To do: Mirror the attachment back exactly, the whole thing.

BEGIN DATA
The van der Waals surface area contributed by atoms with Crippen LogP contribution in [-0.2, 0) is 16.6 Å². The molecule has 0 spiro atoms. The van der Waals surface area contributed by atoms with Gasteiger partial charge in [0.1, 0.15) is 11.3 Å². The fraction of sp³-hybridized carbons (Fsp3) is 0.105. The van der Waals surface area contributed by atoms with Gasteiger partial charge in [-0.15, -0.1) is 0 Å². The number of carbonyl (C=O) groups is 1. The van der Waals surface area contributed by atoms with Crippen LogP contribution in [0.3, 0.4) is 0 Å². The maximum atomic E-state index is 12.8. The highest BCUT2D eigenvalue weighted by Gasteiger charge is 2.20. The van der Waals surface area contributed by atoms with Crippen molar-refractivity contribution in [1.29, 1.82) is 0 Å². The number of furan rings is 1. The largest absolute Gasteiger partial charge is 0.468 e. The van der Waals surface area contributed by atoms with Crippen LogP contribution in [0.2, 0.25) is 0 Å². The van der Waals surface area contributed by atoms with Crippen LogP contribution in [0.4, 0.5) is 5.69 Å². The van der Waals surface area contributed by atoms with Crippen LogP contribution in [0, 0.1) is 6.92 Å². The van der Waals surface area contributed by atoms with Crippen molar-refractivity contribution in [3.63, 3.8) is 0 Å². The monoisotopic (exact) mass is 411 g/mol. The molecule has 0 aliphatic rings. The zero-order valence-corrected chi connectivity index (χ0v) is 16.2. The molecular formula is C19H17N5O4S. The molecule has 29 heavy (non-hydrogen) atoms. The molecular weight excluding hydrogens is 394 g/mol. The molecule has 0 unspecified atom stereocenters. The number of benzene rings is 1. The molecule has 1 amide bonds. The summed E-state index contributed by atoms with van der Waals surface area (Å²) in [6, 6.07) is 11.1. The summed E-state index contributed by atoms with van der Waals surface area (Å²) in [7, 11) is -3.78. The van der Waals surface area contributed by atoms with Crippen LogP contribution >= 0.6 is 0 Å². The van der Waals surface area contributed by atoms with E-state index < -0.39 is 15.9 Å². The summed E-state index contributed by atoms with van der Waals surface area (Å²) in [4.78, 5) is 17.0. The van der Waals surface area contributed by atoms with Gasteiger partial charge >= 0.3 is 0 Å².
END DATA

The van der Waals surface area contributed by atoms with Crippen LogP contribution in [-0.2, 0) is 16.6 Å². The molecule has 0 spiro atoms. The van der Waals surface area contributed by atoms with Gasteiger partial charge in [0.1, 0.15) is 11.3 Å². The fraction of sp³-hybridized carbons (Fsp3) is 0.105. The van der Waals surface area contributed by atoms with Gasteiger partial charge in [-0.15, -0.1) is 0 Å². The number of carbonyl (C=O) groups is 1. The van der Waals surface area contributed by atoms with Crippen LogP contribution in [0.3, 0.4) is 0 Å². The maximum atomic E-state index is 12.8. The highest BCUT2D eigenvalue weighted by Gasteiger charge is 2.20. The van der Waals surface area contributed by atoms with Crippen molar-refractivity contribution in [1.29, 1.82) is 0 Å². The number of furan rings is 1. The largest absolute Gasteiger partial charge is 0.468 e. The van der Waals surface area contributed by atoms with Crippen LogP contribution in [0.2, 0.25) is 0 Å². The van der Waals surface area contributed by atoms with Crippen LogP contribution in [0.4, 0.5) is 5.69 Å². The van der Waals surface area contributed by atoms with Crippen LogP contribution in [0, 0.1) is 6.92 Å². The van der Waals surface area contributed by atoms with Crippen molar-refractivity contribution in [3.63, 3.8) is 0 Å². The monoisotopic (exact) mass is 411 g/mol. The molecule has 0 aliphatic rings. The zero-order valence-corrected chi connectivity index (χ0v) is 16.2. The molecular formula is C19H17N5O4S. The molecule has 29 heavy (non-hydrogen) atoms. The molecular weight excluding hydrogens is 394 g/mol. The molecule has 0 unspecified atom stereocenters. The number of benzene rings is 1. The molecule has 1 amide bonds. The summed E-state index contributed by atoms with van der Waals surface area (Å²) in [6, 6.07) is 11.1. The summed E-state index contributed by atoms with van der Waals surface area (Å²) in [7, 11) is -3.78. The van der Waals surface area contributed by atoms with Crippen LogP contribution >= 0.6 is 0 Å². The van der Waals surface area contributed by atoms with E-state index < -0.39 is 15.9 Å². The summed E-state index contributed by atoms with van der Waals surface area (Å²) in [4.78, 5) is 17.0. The van der Waals surface area contributed by atoms with Gasteiger partial charge >= 0.3 is 0 Å².